Notes, ThinkWell #3

Owner, Publisher, Editor, Typist,
Proofreader, and Production Manager:
Ælflæd of Duckford

If you’ve received this copy without subscribing, either someone told me you would be interested or I found your address somewhere and thought it up myself.

ThinkWell is a private publication, and the views expressed are those of the authors. Although the subject matter concerns the Society for Creative Anachronism, Inc., this is not a publication of any division thereof. Subscriptions are available for $10/four issues from Sandra Dodd, 8116 Princess Jeanne NE, Albuquerque NM 87110. If you do not specify the issue you wish to begin with I will assume it’s the current issue. If you’ve gotten the newest from someone else, please let me know, by number, what you want to begin with. Letters or submissions should be sent in any legible format to the address above. Other information about publication policies will be found elsewhere in this issue.

© Copyright: Sandra Dodd. Submissions belong to the contributors. Except for keeping these issues in print, I’m not reusing articles or art without permission, and you can’t either. I will be glad to help you get in touch with individual contributors if you want permission to reprint whole articles. If you’d like to quote small bits in the context of what might be considered a review of this publication (i.e., letting people know it exists. what sorts of things are to be found, and how they can subscribe) that’s fine. I’d appreciate it.

Footnotes for Issue #3

1   Harumph about hardwood spearshafts. Rattan has been the basis of SCA weapons since before the first Pennsic, right? Were there other weapons there not made of rattan? Were spears not considered to be weapons? Harumph. —ælflaED

2   Not really anonymous, more like “name withheld.”

3   This is where mundane differences really compound SCA differences. East and West coast everyday behavior is so different that it seems each set finds the other nearly unbearable sometimes. What people “out here” (New Mexico and thousands of miles in many directions) see of East Coast behavior is that they seem relatively pushy, selfish and uncaring about individuals, and unwilling to consider that what we consider to be civilization really qualifies. What I think they see of us is that we’re less formal and more direct (and therefore too familiar too soon—asking personal questions as casual conversation), which could be seen as obnoxious and insensitive to people who didn’t grow up that way. (Other observations?)

4   Newer members might not be aware that long ago the board of directors was called “Imperial Electors” and addressed as “Your Serenity.” They used SCA names in board business. It changed about the time I started paying attention to such matters, give-or-take thirteen years ago.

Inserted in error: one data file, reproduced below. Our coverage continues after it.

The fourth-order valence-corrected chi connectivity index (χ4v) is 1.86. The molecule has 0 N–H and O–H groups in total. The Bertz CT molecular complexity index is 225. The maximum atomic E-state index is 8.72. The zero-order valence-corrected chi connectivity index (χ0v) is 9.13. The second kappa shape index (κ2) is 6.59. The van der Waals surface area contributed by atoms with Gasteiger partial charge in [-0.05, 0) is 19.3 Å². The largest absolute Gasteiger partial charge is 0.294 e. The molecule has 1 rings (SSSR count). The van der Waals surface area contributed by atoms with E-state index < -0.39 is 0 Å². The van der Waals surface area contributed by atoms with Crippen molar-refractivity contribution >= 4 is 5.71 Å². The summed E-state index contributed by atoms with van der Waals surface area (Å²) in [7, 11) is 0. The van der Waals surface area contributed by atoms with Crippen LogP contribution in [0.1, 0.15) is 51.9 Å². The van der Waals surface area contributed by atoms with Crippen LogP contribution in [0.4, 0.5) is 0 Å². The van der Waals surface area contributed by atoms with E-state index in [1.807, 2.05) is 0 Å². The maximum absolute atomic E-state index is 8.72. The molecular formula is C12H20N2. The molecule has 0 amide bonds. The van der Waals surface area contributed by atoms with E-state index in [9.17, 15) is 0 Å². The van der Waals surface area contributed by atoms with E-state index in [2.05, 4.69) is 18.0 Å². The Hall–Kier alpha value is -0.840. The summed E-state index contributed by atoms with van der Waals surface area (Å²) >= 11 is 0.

5   Because it’s your turn to play Santa Claus (Bright Ideas and True Confessions, chapter 1, available from some SCA merchant at Pennsic or from Ælflæd by mail.)

6   Ælflæd says: If they express that resentment or make it obvious, it can make it really hard for supporters they may have to further their case (in the case of peerage, one aspect of which is attitude and behavior).

7   This was the original ending, which I especially like. Later in the week Hope changed the last verse so that the last two lines become:

and, welcomes them into THE KNIGHT ERRANTRY!
In part because “knight errant” has had odd and particular meanings in various SCA times and places, I’ve printed the original, 3:00 a.m. version. If you’re moved to recite it someday, do it either way and credit the author!

8   They’re not mundane in-laws. If I didn’t know these people well enough to know they can take it, I wouldn’t have printed it. Don’t let fear of your in-laws (SCA or otherwise) keep you from writing to ThinkWell

9   Sometimes people are nervous about others in their kingdom identifying their opinions, and I can respect that. If I know who wrote the comment I’m willing to withhold the name. I’m afraid to print wholly anonymous bits, so if it says “anonymous” in here, it’s somebody I know exists and I have reason to think they know what they’re talking about. If I identify the kingdom, most of the readership will think it doesn’t apply to them.

10   This count is subject to change around November.

11   Coloring with crayons beats many other activities, but I don’t want to name them all to avoid embarrassing people.

12   TMNT=Teenage Mutant Ninja Turtles

13   I don’t think yo-yos are period, but tops are.

14   (from Ælflæd): At the Laurel’s Prize Tournament at TFYC I gave maybe eight gifts, but they weren’t handmade. That’s fine for some, but I’m a musician! I gave books, a good fur collar, some tatted lace which had been give to me for that purpose (so it was handmade but not by me, and I explained that), a little painted leather box, and some notes on personal stationery. I tried to match the gift to the person’s apparent tastes and interests, and when I had nothing appropriate, wrote as nice a note as I could to make up for it. I’d hate for any laurels to be stigmatized for giving other than personally crafted items.

15   Maybe I just know some lousy people, but I’ve heard it expressed that if one has gotten fairly far without membership it only proves membership’s not important. —Ælflæd

16   The SCA is a hobby for paid employees, too. They’re getting paid to do mundane paperwork, data entry, form-filing, etc. Their medieval recreation activities are separate, their memberships cost them as much as anyone else's, etc. —Ælflæd

17   Note from ÆLFLÆD: In my experience, non-pelican types already know how to say “no.” It’s the pelicans who have the difficulty.